> I don't understand why the truth about Jesus
> the man could possibly matter to the God-
> Science debate. That is, unless there are
> scientists who take seriously the idea that
> Jesus was a god rather than an ordinary man
> (ordinary in the biological sense). That Jesus
> was not God is, in my understanding, a logical
Although the present focus is on the existence of a community called Nazareth around 0 A.D. because it's an easier fact to prove or disprove than what some ancient carpenter might have said or done, the real goal is to establish the vast superiority of experimentally / mathematically / logically based science as a means to knowledge compared to faith-based superstitious religion.
I'm willing to concede the existence of a man named Jesus, born of Mary and some human father, who was raised as the son of a carpenter, who taught some pretty good ideas to the Jewish communities he visited and was unfairly crucified, and caused the formation of one of the major religions of today, IF the evidence supports that notion. I'm certainly not willing to accept His miracles or His Godhood.
From an atheist's point of view it doesn't matter whether Jesus really existed or not, just whether what He supposedly said and did was true.
However, if Nazareth can be shown to be a fabrication then it brings to clearer focus the important differences between science and religion. Science is a powerful tool to distinguish fact from fiction. Religion is an unreliable source of knowledge, promoted throughout history primiraly by superstitious, scientific - illiterates.
Even the most basic of Christian beliefs (that Jesus really lived) could be a lie. If it is a lie, then EVERYTHING else taught by Christians that violates scientific knowledge could also be lies. Only those ideas confirmable by modern scientists without respect to one's religion (like the importance of being kind to each other, like you mentioned) should be retained. We don't have to be kind or love our neighbor because superstitious people thought they were important. Educated people today can tell us they're important. God is not needed for there to be morality or ethics.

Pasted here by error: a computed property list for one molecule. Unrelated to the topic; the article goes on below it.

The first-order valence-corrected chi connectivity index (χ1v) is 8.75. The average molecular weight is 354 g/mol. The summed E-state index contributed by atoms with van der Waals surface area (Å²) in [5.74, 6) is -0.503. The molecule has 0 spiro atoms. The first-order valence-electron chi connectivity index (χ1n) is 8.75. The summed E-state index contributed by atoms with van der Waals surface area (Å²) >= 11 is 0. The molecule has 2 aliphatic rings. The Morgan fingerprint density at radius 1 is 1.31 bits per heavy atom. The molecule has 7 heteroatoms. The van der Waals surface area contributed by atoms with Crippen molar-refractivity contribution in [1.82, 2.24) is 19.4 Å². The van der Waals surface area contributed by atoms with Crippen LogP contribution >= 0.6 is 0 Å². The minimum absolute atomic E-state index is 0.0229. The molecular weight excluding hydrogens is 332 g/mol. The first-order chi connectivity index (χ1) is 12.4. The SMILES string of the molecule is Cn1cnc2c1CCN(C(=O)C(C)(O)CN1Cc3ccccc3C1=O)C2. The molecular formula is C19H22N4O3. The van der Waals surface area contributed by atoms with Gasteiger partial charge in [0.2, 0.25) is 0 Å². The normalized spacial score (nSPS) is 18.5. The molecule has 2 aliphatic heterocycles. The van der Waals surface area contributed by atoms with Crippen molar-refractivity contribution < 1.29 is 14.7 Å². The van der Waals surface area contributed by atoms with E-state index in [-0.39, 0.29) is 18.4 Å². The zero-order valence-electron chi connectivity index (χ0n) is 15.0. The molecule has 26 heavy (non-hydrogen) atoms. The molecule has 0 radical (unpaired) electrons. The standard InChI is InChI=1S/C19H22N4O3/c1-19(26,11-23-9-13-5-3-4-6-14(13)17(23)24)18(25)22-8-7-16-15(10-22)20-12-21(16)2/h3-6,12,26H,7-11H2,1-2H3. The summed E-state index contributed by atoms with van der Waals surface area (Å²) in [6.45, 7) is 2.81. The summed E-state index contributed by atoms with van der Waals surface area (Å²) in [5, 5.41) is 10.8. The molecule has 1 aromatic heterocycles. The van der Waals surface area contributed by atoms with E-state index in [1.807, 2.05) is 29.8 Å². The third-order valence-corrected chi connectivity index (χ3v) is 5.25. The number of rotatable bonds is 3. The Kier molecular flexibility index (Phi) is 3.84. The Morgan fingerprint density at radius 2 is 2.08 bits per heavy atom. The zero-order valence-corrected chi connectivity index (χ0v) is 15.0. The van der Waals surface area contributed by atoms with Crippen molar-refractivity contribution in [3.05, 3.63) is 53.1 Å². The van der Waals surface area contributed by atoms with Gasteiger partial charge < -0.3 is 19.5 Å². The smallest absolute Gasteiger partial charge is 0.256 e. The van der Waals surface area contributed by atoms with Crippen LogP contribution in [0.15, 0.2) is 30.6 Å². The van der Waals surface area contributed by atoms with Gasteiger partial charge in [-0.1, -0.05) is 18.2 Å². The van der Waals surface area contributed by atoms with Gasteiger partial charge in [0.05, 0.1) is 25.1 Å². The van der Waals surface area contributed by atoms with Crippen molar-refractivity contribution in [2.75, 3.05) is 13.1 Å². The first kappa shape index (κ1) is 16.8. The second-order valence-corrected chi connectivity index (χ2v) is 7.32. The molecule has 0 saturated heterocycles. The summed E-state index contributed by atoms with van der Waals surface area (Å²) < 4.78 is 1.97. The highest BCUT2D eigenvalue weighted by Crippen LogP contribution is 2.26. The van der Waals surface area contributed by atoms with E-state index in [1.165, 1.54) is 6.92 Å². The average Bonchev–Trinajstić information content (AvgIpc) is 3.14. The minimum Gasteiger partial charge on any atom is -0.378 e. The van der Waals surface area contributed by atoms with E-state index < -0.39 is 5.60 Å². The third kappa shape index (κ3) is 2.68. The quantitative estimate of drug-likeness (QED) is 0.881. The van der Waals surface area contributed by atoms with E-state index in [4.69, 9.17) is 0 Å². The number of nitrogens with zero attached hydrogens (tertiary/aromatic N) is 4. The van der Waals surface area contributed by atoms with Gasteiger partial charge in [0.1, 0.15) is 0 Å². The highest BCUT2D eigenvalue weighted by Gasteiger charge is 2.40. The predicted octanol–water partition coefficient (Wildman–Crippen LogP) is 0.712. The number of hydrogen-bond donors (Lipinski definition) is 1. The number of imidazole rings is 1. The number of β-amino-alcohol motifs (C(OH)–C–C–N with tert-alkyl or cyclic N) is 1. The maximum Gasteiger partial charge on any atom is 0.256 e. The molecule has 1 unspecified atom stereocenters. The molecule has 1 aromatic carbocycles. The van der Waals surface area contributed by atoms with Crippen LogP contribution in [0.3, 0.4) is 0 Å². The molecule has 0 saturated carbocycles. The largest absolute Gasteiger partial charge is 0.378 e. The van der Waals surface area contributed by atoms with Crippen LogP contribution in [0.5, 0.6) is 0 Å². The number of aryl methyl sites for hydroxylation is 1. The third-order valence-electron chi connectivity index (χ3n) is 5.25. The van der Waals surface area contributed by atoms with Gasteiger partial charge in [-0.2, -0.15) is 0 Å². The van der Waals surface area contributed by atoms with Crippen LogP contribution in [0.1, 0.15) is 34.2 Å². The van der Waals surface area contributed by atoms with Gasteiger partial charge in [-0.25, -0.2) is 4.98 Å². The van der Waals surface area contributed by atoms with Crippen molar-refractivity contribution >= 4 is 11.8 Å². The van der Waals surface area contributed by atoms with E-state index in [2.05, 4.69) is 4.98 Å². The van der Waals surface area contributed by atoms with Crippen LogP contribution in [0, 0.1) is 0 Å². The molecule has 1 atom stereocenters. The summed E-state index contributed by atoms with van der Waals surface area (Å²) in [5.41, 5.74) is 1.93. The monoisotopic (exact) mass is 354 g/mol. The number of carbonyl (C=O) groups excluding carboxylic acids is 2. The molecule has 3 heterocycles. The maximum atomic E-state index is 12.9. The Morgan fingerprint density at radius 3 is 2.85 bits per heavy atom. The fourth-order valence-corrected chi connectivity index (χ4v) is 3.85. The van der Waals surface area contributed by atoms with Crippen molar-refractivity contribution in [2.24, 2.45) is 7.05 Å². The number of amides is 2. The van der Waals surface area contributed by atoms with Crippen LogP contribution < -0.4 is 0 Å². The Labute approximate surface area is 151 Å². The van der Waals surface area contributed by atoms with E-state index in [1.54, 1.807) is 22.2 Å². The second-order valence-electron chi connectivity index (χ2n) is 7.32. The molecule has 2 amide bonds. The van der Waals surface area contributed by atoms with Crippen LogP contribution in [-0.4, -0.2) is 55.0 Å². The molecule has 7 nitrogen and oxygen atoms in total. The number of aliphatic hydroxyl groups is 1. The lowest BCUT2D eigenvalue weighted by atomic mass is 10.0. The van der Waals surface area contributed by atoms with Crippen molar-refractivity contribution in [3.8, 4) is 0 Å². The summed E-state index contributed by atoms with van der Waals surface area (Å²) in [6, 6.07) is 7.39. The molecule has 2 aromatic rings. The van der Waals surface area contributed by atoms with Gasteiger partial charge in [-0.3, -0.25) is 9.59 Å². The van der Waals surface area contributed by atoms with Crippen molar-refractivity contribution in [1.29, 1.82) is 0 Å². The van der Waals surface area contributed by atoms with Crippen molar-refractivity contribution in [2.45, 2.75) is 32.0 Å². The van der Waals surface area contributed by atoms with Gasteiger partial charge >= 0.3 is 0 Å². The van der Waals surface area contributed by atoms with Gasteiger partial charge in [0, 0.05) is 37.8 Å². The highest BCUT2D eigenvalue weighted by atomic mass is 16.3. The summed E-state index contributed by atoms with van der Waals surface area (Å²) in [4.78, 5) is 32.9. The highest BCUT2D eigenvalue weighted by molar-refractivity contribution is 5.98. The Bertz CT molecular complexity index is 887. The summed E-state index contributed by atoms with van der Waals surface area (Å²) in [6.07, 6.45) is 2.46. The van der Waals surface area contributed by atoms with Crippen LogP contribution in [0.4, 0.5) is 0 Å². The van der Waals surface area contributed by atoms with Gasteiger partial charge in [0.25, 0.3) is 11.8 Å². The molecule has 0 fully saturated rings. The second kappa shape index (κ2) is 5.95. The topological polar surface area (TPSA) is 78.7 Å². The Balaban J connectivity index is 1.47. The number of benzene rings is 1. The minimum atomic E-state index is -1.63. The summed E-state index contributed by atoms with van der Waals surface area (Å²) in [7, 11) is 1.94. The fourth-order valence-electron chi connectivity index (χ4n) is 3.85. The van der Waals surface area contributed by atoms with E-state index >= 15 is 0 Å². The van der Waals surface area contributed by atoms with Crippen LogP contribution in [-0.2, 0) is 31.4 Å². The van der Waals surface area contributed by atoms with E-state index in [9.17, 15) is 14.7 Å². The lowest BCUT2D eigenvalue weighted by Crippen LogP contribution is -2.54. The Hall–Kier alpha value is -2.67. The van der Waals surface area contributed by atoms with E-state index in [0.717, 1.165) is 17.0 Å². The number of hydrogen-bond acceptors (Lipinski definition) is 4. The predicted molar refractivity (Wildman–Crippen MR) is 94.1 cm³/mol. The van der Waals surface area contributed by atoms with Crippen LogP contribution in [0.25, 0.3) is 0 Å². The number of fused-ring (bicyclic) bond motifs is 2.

Unbelievable claims like rotted corpses reanimating, or supernatural beings visiting us, or all-powerful creators of the universe that expect us to sacrifice some doves and lambs when we sin, etc. should be rejected until experimental and theoretical backing occurs.
If one large religion, Christianity, can be shown to have been so dramatically caught up in believing a big lie (that the Jesus described in the NT really existed), then all similar faith-based systems (other religions) should be suspect. Their claims to reencarnation and multiply-armed gods should be rejected by rational people until experimental and theoretical support is forthcoming.
One could use big lies taught by smaller religions like the Mormons, or Jehovah's Witnesses, or Branch Davidians, but that would not be as effective, I think, as demonstrating the lie of Jesus of Nazareth.